Did I get it all wrong ?

For years now, I’ve been favouring C Saxophones (and a C clarinet), even sold a few, and I’ve often described the C-Mel as having a (e.g.) “….sound which can vary from deep and breathy lows, to crisp and lyrical highs….”.

However, a very astute statement from the well respected  Mr Stephen Howard, who admits to having played a C-Mel in a blues band, leaves me wondering “Why didn’t I really notice that ?”

Here is his comment from that scary place – alt.music.saxophone

“In theory they’re a great idea – but in practice they have a tendency
to take the worst aspects from the alto and tenor saxes. Thus you get
the lower end response of an alto and the top end response of a tenor.
If it were the other way round….

I played one for a few years in a blues band – it was kind of fun, but
never really very satisfying.”

Hmm, Stephen has done great reviews on both Martin and King C-Mels – as well as many other more modern instruments – so I respect his opinion.  Food for thought, indeed.

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13 Responses to Did I get it all wrong ?

  1. Lewis Pelham says:

    I wonder also which mouthpiece Stephen was using….an alto piece I would guess.

  2. Gandalfe says:

    I saw that too and thought that for most players, this is probably true. It take a special kind of musician to make the C Melody work. And the tarogato, skalute, sarrusophone, soprillo sax… The list goes on and on.

    I gotta say though, the C clarinet is almost indistinguishable from it’s sister soprano clarinets. 99% of world can’t tell if you are playing a Bb, A, or C soprano clarinet. It should not be in the same category as the C Melody saxophone.

  3. JonF says:

    Well, one man’s meat is another man’s poisson. I certainly don’t have any problem getting a raucous tone from my C mel if I want it. I play sop alto tenor and bari as well as C mel, and I find the C mel just as ‘satisfying’ (whatever that means) as all the others.

  4. Mal-2 says:

    I think that (like any other saxophone) it largely comes down to the "setup" — the mouthpiece, reed, and player’s oral cavity. C-melody saxophones, by their very nature, are not terribly different from either alto or tenor saxophones. Lengthwise and cosmetically they are most like tenors, but acoustically more akin to altos. I have seen an alto played with a tenor mouthpiece and as long as care was taken not to play in a manner that emphasizes the location of the "break", it was difficult to tell that it wasn’t a bright tenor. I have recorded both the tenor and C-mel, same mouthpiece and reed, and exactly the same material (transposed appropriately), and it is also difficult to tell the C-mel isn’t "really" a tenor… until you hear the tenor, that is. The C-mel sounds good, but the tenor sounds "fat" in a way the C-mel does not. This I have to attribute not to the length difference, but the difference in cone angle. Even a Yamaha tenor, which does not have a particularly wide cone angle for a tenor, flares considerably more quickly than a Buescher C-melody. It would probably be even more evident if I used a Keilwerth tenor.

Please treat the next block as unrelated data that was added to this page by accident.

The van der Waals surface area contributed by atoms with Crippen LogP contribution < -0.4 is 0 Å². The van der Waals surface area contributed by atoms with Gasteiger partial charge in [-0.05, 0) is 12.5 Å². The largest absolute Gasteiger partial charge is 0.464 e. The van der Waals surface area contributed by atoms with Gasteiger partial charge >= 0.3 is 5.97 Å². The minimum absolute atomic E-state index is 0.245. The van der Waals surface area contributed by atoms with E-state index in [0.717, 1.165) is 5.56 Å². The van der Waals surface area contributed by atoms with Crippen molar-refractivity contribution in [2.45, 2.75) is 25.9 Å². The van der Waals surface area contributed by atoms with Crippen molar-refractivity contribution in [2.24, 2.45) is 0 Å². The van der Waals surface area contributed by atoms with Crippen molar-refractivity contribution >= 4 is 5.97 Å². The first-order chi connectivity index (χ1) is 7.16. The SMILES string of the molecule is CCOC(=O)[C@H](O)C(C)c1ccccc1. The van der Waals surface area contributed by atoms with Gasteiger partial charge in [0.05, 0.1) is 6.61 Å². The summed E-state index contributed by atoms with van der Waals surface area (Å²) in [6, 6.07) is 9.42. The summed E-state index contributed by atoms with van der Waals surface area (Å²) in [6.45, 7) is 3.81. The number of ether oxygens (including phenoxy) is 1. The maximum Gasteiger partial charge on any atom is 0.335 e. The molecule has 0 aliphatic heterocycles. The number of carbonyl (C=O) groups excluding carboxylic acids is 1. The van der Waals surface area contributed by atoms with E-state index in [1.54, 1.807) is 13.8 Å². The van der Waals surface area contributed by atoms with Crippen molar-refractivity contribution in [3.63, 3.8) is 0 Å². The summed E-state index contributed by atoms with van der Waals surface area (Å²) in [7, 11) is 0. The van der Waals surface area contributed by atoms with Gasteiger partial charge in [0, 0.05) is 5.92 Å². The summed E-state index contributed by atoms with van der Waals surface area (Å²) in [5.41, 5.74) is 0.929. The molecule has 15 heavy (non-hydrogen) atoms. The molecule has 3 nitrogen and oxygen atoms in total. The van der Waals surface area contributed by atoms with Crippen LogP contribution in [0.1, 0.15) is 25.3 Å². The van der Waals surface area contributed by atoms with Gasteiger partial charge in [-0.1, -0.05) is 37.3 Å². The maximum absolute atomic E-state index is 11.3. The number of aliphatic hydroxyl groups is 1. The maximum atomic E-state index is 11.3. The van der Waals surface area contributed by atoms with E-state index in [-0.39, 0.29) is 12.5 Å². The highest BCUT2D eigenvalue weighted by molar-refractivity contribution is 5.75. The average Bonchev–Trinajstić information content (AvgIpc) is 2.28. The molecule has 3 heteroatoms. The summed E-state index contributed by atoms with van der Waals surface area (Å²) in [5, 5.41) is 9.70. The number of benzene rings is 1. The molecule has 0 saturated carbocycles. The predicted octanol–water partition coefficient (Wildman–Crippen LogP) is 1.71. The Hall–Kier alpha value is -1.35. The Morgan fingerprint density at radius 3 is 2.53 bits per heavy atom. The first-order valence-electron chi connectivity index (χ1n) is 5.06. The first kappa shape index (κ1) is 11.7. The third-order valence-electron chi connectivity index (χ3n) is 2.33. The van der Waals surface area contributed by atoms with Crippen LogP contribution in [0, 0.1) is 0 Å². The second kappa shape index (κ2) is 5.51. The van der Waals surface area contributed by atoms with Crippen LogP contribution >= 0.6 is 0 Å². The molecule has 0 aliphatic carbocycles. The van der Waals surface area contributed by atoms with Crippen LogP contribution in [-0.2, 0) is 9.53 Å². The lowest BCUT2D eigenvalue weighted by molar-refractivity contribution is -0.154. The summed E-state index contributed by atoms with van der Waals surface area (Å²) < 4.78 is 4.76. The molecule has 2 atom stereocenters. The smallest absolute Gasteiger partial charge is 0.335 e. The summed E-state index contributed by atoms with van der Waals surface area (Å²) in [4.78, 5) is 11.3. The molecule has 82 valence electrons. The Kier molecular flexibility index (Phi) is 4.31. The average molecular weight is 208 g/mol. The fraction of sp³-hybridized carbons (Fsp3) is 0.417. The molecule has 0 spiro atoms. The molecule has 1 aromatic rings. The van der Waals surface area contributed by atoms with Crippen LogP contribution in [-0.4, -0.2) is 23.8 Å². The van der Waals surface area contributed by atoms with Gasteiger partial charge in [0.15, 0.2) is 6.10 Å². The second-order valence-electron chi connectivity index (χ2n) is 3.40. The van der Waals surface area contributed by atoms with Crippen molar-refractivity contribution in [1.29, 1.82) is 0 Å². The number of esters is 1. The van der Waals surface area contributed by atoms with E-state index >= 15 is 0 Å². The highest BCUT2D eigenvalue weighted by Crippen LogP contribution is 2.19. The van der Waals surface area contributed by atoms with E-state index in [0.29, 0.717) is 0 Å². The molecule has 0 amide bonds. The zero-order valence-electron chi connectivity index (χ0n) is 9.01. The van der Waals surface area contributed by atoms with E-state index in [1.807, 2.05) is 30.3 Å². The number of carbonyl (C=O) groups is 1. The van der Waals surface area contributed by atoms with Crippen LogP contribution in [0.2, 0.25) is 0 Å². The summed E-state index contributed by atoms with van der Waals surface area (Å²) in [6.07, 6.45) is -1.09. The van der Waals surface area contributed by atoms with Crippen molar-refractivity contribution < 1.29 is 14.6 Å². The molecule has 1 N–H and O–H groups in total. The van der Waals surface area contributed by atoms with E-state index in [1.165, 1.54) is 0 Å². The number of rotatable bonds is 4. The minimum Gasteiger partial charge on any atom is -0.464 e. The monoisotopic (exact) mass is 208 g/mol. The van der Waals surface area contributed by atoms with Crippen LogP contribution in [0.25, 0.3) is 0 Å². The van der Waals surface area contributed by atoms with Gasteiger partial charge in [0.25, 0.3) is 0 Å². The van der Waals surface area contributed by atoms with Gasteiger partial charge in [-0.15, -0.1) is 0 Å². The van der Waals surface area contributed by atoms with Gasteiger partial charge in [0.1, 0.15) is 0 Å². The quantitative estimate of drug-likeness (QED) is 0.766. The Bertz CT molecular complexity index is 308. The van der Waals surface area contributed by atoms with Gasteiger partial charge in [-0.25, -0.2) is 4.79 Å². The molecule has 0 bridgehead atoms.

Still, I use my C-mel as a "tenor substitute", as it is slightly better suited to the role of alternately pretending to be a trumpet and a trombone in a 3-piece horn section. The tenor blends better with the ‘bone, but it’s clearly evident as "not a trumpet" when given that role. Conversely, the alto does a great job backing the trumpet, but it is clearly "not a ‘bone" when played in that range. Realistically, I could make it work with any two horns from the alto/C-mel/tenor range, but I’ve taken a liking to the C-mel even though the YTS-21 is a somewhat easier horn to control. The C-mel does have the advantage of "removing sharps" when playing with guitarists, but frankly it isn’t THAT hard to learn to play in B, F#, and C# — and the trade-off is found when you hit those tunes in F minor, Bb minor, Eb minor, Db (thank you very much Billy Strayhorn for writing everything in Db)…